Kemp is just a funny guy with good stage presence and good banter. He did a warm-up and a closer as himself (rather than in character) and was absolutely charming, and took audience not-quite-heckling well. Before the show, he handed out a few leis to audience members (“You’re officially part of the show now. You don’t have to do anything, just give those back to me when I ask you to.”) and chose poorly in one of them: dude would later not give up the lei, just fuck with him, so he had to abandon ship and bolt back to the stage. Same dude later drunkenly enthused during the closer: “I don’t like anything.”
“Okay, well then mate, that’s rough.”
“No! No…I don’t like anything, but I liked this.”
Cue the audience awwwwws, and Kemp’s awwwwws, and then:
“It’s kind of hard to remember that he’s a twat, now, innit?”
There’s only one video preview of the show available online, a clip from “Fast Fringe” uploaded last August where he performs the hand-sawing scene (“You Were Always on My Arm”). I considered embedding it here for a preview but I decided against it because Kemp’s singing is just not up to snuff in that clip. I don’t know if it’s because the audio quality is dodgy, because he had blown out his voice in earlier performances (he admits as much in interviews, that he went “too hard, too fast” during Fringe and that a necessary interlude to go back to work ended up saving his voice) or if he just got better at singing between then and now. So Google if you like, I guess, but the clip is underwhelming. His singing alone was good, I’ll say (maybe better than just “good”), and his Elvis impersonation and American accent were pretty damn passable. The fact that he was often full-on belting while engaging in the most over-the-top, intense physical comedy (see: Ash’s hand becoming possessed and the ensuing struggle with it) was all the more impressive. Lots of good falls, and those are hard to do. All of that coupled with pretty clever costume “changes” (read as: progressive destruction of his shirt), low-budget one-man special effects (spritz bottle full of Karo syrup? red-dyed water? to bloody himself as necessary, applications of temporary hair dye or other “transformation” make-up as needed worked well into the physical bits) and the equally low-budget props made for a really well put together show.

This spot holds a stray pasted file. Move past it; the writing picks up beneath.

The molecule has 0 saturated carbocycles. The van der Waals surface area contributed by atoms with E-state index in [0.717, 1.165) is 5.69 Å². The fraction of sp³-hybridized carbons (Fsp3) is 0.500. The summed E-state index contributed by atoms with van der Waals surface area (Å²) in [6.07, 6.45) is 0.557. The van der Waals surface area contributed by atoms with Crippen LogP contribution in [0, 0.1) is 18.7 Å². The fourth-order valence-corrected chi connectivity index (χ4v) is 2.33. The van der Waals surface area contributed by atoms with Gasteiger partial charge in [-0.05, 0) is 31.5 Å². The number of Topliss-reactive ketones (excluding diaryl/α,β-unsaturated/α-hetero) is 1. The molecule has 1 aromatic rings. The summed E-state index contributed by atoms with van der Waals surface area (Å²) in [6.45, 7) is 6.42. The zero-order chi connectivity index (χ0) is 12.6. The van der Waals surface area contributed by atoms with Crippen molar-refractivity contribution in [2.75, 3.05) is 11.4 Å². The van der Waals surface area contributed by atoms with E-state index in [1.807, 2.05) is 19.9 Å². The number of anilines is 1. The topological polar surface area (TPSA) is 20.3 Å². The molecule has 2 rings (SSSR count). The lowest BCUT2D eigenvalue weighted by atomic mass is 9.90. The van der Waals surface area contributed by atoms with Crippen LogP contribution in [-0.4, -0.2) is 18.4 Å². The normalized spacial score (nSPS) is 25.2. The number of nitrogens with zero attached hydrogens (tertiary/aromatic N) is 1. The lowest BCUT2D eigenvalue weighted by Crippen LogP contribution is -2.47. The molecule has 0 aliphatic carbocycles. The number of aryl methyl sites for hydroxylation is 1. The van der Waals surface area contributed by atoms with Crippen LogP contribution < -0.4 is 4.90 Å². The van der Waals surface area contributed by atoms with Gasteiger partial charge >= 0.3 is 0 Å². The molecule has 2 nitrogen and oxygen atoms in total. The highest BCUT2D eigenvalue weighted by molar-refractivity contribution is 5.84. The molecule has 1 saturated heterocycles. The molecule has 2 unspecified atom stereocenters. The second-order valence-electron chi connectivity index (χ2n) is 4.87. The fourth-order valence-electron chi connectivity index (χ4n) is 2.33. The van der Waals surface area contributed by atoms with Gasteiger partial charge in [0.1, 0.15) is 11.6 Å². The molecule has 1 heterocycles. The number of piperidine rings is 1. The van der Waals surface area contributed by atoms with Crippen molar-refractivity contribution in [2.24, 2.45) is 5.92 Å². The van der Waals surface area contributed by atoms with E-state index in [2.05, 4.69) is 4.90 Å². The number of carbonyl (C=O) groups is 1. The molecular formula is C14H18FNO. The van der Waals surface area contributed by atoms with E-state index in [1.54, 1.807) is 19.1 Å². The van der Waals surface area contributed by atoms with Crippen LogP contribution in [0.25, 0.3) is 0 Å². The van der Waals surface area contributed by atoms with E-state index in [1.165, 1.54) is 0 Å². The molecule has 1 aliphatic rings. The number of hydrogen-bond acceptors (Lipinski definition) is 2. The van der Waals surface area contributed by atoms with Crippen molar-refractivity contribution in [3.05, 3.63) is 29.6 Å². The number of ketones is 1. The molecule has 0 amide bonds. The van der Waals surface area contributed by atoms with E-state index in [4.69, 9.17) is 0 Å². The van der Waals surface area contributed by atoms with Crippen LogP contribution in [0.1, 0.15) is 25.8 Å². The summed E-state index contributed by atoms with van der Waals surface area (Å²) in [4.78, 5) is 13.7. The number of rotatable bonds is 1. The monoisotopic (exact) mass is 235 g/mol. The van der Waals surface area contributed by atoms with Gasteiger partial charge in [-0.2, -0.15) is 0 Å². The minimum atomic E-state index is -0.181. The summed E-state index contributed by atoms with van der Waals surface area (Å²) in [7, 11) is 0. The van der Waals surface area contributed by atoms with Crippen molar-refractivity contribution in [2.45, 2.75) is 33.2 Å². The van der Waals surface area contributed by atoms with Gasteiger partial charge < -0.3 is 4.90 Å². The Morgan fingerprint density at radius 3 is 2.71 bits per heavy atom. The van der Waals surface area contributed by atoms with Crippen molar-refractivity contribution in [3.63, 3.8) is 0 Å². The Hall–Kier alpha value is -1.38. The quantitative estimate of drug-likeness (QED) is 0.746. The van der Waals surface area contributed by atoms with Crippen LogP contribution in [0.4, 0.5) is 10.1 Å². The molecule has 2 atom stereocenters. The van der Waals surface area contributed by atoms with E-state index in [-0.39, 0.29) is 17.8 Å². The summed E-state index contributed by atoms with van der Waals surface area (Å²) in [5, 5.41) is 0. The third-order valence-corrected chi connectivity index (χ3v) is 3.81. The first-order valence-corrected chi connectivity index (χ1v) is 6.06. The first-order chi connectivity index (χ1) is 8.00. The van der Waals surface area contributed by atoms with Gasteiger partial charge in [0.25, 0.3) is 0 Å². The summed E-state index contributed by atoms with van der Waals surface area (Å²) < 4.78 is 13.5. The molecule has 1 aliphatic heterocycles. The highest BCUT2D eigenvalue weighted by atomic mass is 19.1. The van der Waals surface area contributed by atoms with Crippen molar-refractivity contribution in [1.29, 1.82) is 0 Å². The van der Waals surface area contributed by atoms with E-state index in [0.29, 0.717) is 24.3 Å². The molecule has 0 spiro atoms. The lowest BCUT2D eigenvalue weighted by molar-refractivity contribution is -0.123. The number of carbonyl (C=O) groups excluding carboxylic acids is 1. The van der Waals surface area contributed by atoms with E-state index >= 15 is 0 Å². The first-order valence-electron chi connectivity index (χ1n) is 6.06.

I had also chosen, completely by accident, one of the best possible seats for the show. There were two components two it: Kemp’s stage performance and the screening of the actual movie. My seat was front row, stage right—right in front of the screen. I had a clear view both of the movie screen and of Kemp, rather than being blocked by a sea of heads (no sloped floor or stadium seating here; it’s a small dinner theater venue). And any front-row seat in the middle or on the other side would have no view of the actual screen, since the stage thrust out a couple of meters in front of the screen, so Kemp himself blocked the line of sight between the audience and the screen for maybe a quarter of the audience.